1.1.3.4

 

 

Anonymous artists
Anonymous artists are within the scope of ULAN if the hand of the anonymous artist has been identified. In such cases, it is common for scholars or a museum to have created an identity for him or her (e.g., Monogrammist A. C. or Master of the Aeneid Legend).

  • On the other hand, designations for unidentified artistic personalities with unestablished oeuvres may not be recorded in ULAN (e.g., 16th-century Italian is outside the scope of ULAN).

 

 

 

 

 

1.1.3.5

 

 

Amateur artists
Amateur artists may be included in the ULAN if their work is of the type and caliber typically collected by art museums and if their work has been documented by an authoritative source or reviewed in a published source. A criterion for inclusion is the availability of information for all the required ULAN fields, including a published source (which may be an entry in a museum catalog).

 

 

 

 

 

1.1.3.6

 

 

Non-artists
ULAN may also include individuals and corporate bodies who are directly associated with an artist recorded in the ULAN, and who are thus important to the artist's record. Examples of persons include teachers, patrons, famous spouses, or other family members. Examples of corporate bodies include associated firms, art academies, museums, and other repositories of art.

     

1.1.3.7

   

What is excluded from ULAN?
ULAN may include painters, sculptors, printmakers, photographers, and a host of other creators. Excluded are professionals who may play one of these roles, but whose products are not considered "art." For example, a portrait painter is an artist, but a house painter is not. Photographers who create still photographs of landscapes, portraits, still lifes, or abstract compositions of the caliber of "art" are artists, but photographers producing forensic photographs or military photographs are generally outside the scope of ULAN. Likewise, an engineer involved in the artistic process of designing architecture is included in ULAN; but engineers who design diesel engines and biomedical engineers are outside the scope of ULAN.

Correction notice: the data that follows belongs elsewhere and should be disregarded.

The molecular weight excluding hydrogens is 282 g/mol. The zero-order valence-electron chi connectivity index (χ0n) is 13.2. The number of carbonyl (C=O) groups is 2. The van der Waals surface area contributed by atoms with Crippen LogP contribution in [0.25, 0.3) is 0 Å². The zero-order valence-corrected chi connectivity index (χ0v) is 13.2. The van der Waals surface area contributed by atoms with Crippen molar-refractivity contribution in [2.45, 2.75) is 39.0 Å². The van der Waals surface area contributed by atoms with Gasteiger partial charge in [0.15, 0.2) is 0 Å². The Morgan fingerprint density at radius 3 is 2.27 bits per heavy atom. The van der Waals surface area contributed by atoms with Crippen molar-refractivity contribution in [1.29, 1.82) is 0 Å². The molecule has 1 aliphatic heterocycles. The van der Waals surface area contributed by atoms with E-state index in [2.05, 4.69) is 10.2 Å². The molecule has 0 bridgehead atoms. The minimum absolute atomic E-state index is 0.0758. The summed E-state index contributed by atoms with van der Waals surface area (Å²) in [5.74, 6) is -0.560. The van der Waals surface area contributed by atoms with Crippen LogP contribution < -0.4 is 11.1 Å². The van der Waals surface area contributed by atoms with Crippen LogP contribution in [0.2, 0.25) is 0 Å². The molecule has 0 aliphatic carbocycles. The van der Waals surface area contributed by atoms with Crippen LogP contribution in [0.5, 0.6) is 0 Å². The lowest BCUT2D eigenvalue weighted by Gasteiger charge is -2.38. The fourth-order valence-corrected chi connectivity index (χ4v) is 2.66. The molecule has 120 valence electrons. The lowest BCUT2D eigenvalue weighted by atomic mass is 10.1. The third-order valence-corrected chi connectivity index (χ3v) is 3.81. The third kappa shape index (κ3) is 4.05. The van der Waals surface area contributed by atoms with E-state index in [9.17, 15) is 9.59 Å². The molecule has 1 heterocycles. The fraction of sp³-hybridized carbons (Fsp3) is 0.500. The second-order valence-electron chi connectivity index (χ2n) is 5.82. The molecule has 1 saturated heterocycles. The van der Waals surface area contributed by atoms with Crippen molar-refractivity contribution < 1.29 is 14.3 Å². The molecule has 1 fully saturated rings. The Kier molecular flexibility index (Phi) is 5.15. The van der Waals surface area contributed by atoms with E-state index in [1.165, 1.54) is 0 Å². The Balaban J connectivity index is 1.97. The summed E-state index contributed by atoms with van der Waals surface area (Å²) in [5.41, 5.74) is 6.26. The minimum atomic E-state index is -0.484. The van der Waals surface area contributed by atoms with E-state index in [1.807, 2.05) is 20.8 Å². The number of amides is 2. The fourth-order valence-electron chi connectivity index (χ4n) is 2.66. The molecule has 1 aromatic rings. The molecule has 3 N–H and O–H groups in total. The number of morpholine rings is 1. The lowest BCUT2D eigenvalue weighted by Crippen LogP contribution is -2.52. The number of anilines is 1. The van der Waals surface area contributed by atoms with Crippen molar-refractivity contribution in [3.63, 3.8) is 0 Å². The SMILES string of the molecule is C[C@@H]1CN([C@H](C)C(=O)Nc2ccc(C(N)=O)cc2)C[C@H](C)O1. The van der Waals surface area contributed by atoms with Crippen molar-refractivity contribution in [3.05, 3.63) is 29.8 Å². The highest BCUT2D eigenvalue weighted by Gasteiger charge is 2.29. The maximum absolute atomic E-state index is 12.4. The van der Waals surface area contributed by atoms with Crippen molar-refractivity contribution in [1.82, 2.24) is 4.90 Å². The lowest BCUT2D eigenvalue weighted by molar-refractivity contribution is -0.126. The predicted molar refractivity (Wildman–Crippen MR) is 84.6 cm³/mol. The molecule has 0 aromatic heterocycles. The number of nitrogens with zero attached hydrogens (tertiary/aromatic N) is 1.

• Note that the nature of a designated role may be typically artistic in one period, but not in another. A medieval mason was often involved in the creative design process, while a modern bricklayer generally is not. A cabinetmaker in the court of Louis XVI was probably producing high quality furnishings considered "art," while the work of a modern craftsman who remodels your kitchen is probably is not considered "art."